It’s a cold wintry day and I thought it would be nice to warm up the house with a little baking. I love my Dad’s Southern Cornbread. But since it’s snowing and I don’t have buttermilk, I decided to do some experimenting.
One of my first professional jobs was at a large Fortune 5 company. We were graced with a large cafeteria for breakfast and lunch. One of my favorite things from that time was their sweet cornbread muffins. So here’s my attempt to replicate them. These muffins are a bit sweeter and definitely a lot lighter than buttermilk cornbread.
One of the things I remember my dad baking during the fall and winter seasons is cornbread. He had an old iron baking dish, that shaped the corn bread into small corn on the cob shapes. He liked his cornbread heavy and stiff, for soaking up sauces and juice from the main meat of the meal. Or his favorite red kidney beans. The mainstay in Beans on Toast in our house.
My Mom and Dad are from east Tennessee, in the mountains of the Smokeys. The north side of the South. My dad learned to cook from his Mom, who learned to cook from her mom and so on. The old family recipes are ages old and they were designed to sustain anyone during the hard work of the field and farm. I don’t know exactly where this recipe started, but my Dad told me, his grandmother used to make this nearly every Sunday for dinner after church.
As an appetizer or a side dish, deviled eggs have always been a dinner table favorite around our house. My Mom always put vinegar in her deviled eggs, something I never cared for. So I started playing with her recipe to remove that ingredient, yet still keep the general flavor in tact. Some of that can be accomplished with simply using a different brand of mustard, or mayonnaise.
But cooking the perfect boiled egg that can be easily shelled isn’t always easy. There are a few tricks my Mom taught me that can help. See below.
Preparation Time: 45 minutes
Makes 24 deviled eggs.
Named for Confederate spy, James Welty, whose code-named was ‘Daiquiri’, this sweetly cold treat has become a favorite of many in the south and beyond.
Our son Aidan, had his first virgin strawberry daiquiri in 2007, at one of our favorite restaurants, Smokey Bones. His thirst for this fruity drink has caused us to find out how to make them at home. Thus we went on a search for traditional recipes. In our search we found a little history about the creation of the traditional southern Daiquiri drink and we’re sharing that story below.
Preparation Time: 10 min
1 cup ice
½ tsp powdered sugar
6 cut strawberries
1 oz lime juice
½ oz triple sec
2 oz light rum
1 cup ice
½ tsp powdered sugar
6 cut strawberries
1 tblspn lime juice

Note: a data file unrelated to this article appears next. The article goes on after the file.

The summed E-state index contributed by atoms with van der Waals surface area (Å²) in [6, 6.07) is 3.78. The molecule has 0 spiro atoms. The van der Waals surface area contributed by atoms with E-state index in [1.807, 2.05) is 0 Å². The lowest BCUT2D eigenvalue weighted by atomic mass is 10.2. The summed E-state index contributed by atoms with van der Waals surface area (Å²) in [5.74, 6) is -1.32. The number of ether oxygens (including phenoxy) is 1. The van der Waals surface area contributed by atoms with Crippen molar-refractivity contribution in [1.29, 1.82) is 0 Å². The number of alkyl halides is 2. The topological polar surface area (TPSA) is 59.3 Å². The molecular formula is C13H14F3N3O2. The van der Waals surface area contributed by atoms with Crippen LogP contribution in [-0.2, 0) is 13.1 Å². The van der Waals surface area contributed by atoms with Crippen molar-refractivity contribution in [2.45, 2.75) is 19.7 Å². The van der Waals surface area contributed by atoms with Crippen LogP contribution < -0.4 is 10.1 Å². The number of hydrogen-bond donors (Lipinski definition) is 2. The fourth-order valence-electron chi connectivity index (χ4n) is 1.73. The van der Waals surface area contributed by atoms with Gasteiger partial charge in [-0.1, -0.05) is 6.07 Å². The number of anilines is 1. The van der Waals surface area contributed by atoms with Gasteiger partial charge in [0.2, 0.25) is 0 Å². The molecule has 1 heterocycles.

4 oz water or strawberry juice
Maw Stoots’ Hot Toddy
Maw Stoots had this in her recipe box, but she couldn’t remember where she got it from. She said it might have come from her sister Pearl. Or it could have come from her mom Martha, which would put this recipe around the late 1800s.
Maw said they used to drink it when it snowed to keep from getting a chill and catching a cold. But she thought they drank it just to stay warm on those cold winter days.
Which ever works for you, it’s just what you need to run away a cold, or knock out a chill.
Some of my observations from around the social media networks. Comments I made, events I shared. Stories with some laughter and some concern. Some news stories that created annoyance with politics or moments of joy with a few good news stories too.
May 13th Pat McCrory May 12 at 6:23pm ·
The White House just announced that it won’t pull federal funding to North Carolina while we take them to court. Sometimes the only way to stop a bully is to stand your ground and stare them down.
May 13, 2016 2:27pm
If standing up for equal rights is being a bully, then I think the U.S. Government has the bigger balls. You however are a disgrace pandering to the ignorant few with taxpayer money that should be going to the education of NC’s future. Continue reading →
Here in the southern United States, we have a great many stories and legends relating to ghosts and spirits. I’ve read many account from story tellers suggesting the south has more ghost stories than any other place in the U.S. I don’t know if that’s true or not, but it certainly makes one take a second thought about the claim. After all, some of the first big conflicts in this country began in the south. From the invasion of the first white Europeans with Native Americans, to the Civil War and on into modern times with the fight for Civil Rights.
Southern Appalachia is widely known for its oral traditions and story telling. In fact the International Storytelling Center is located in the small historical town of Jonesborough Tennessee. Which happens to be my home town and where many of my family members have lived and died for several generations. Visit TravelBlog.org-Jonesborough, TN for more lovely pictures of one of my favorite little towns.
If you have an opportunity for a visit to the oldest town in Tennessee, that is Jonesborough. I suggest going during the first full weekend in October when the Storytelling Center holds the National Storytelling Festival. It’s a big and wonderful event that draws storytellers and people from around the globe. One of my favorite stories comes from this festival. The Blue Bottle Tree. Continue reading →